The truth is that after several years of trying to overthrow Panama’s government using everything from economic sanctions to coup attempts, Washington finally decided that only direct military intervention could accomplish what it wanted. Its aim was to install a client regime, smash the movement for national sovereignty and social justice that had developed in Panama over the previous twenty years, undermine the Panama Canal treaties, ensure the use of US military bases in the country, and strengthen US domination throughout the region

The purpose of this pamphlet is to tell the truth about panama’s fight for sovereignty. It seeks to help arm working people, students, political activists, and other fighters with facts needed to answer Washington’s lies.

The first article, “Why the Panamanian People Are Fighting for National Dignity” by Cindy Jaquith, was featured in a special issue of the New York socialist newsweekly, the Militant, published in response to the invasion. Jaquith is a leader of the Socialist Workers Party of the United States. She has visited Panama several times to report for the Militant, most recently in November 1989.

The second article, “Panama’s Fight for Sovereignty: A History” by Don Rojas, explains how the US rulers seized what is now the Panama canal zone, and the record of resistance by the Panamanian people up to the mid-1960s. The article appeared in two parts in August and September 1989 in the Militant. Rojas himself was a victim of Washington’s last direct military intervention in the region – the 1983 invasion of Grenada. He served as press secretary to Maurice Bishop, murdered prime minister of Grenada’s revolutionary government. Following the invasion, Rojas was arrested and deported by the occupation forces and has been barred from Grenada ever since. His articles appear frequently in the Militant and other newspapers in the United States and the Caribbean.

The third piece is a speech presented by Panamanian leader Nils Castro to the Third Assembly of the Anti-Imperialist Organizations of the Caribbean and Central America, held in Panama City in June 1988. Nils Castro represented Panama’s Democratic Revolutionary Party at that conference. This speech is reprinted from One People, One Destiny: The Caribbean and Central America Today (New York: Pathfinder, 1988), edited by Don Rojas.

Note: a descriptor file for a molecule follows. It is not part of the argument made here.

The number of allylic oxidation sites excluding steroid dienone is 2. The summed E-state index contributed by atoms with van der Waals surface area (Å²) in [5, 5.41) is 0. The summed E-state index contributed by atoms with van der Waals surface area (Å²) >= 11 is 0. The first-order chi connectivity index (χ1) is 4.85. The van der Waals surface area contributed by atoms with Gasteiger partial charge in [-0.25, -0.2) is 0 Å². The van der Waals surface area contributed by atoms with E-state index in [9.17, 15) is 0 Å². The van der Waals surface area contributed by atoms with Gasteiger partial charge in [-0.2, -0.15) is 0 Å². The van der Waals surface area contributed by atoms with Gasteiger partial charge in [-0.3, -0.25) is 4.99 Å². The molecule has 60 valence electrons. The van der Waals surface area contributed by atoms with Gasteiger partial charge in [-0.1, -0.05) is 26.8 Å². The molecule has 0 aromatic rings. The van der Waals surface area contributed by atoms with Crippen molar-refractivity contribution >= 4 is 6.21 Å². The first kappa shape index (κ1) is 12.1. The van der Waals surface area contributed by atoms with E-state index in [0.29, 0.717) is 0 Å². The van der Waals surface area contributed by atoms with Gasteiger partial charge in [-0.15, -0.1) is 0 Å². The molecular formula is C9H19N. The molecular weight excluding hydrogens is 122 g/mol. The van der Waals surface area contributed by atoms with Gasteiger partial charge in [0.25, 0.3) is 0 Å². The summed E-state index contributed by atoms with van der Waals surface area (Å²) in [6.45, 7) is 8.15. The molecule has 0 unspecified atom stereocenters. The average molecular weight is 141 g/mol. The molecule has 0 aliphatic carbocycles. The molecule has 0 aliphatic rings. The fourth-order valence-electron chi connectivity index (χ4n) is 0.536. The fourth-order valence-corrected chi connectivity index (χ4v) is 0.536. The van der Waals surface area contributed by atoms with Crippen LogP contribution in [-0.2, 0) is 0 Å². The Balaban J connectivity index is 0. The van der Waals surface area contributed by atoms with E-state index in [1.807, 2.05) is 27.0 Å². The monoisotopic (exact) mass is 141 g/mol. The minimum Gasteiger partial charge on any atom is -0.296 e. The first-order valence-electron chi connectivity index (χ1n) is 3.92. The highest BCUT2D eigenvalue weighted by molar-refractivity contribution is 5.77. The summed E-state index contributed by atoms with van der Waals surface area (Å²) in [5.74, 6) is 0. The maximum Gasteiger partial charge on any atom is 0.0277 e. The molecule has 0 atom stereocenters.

The final item in the pamphlet is a speech by Cuban President Fidel Castro given in Havana December 21, 1989, the day after the invasion. The speech, translated from the December 22, 1989, issue of Granma, also appeared in the special issue of the Militant.

Susan LaMont

January 4, 1990

US Invasion of Panama

click image to enlarge

- pages 3-7

1 comment:

CwG said...

As a US citizen, I am deeply troubled as to what the US government has done over the past 40 years. Not only in Panama, but everywhere it has reached out its hand in violence. The slaughter of so many innocent beautiful lives taken around the world breaks my heart and I'm ashamed to call myself an "American."

I know I can't heal the broken lives from the evil my government spews around the world, but I can stand up and say, I know it is happening, and it is wrong as hell!

Please know that there are many good people in this country, we can't possibly understand the suffering people feel from the damage Washington has caused, but we acknowledge that our government is not placed in the center of freedom givers, but life takers.

My hope is that President Obama will stop the madness, and the people of Panama litigates a tort claim against the US. Our presidents need to be held accountable for their evil deeds!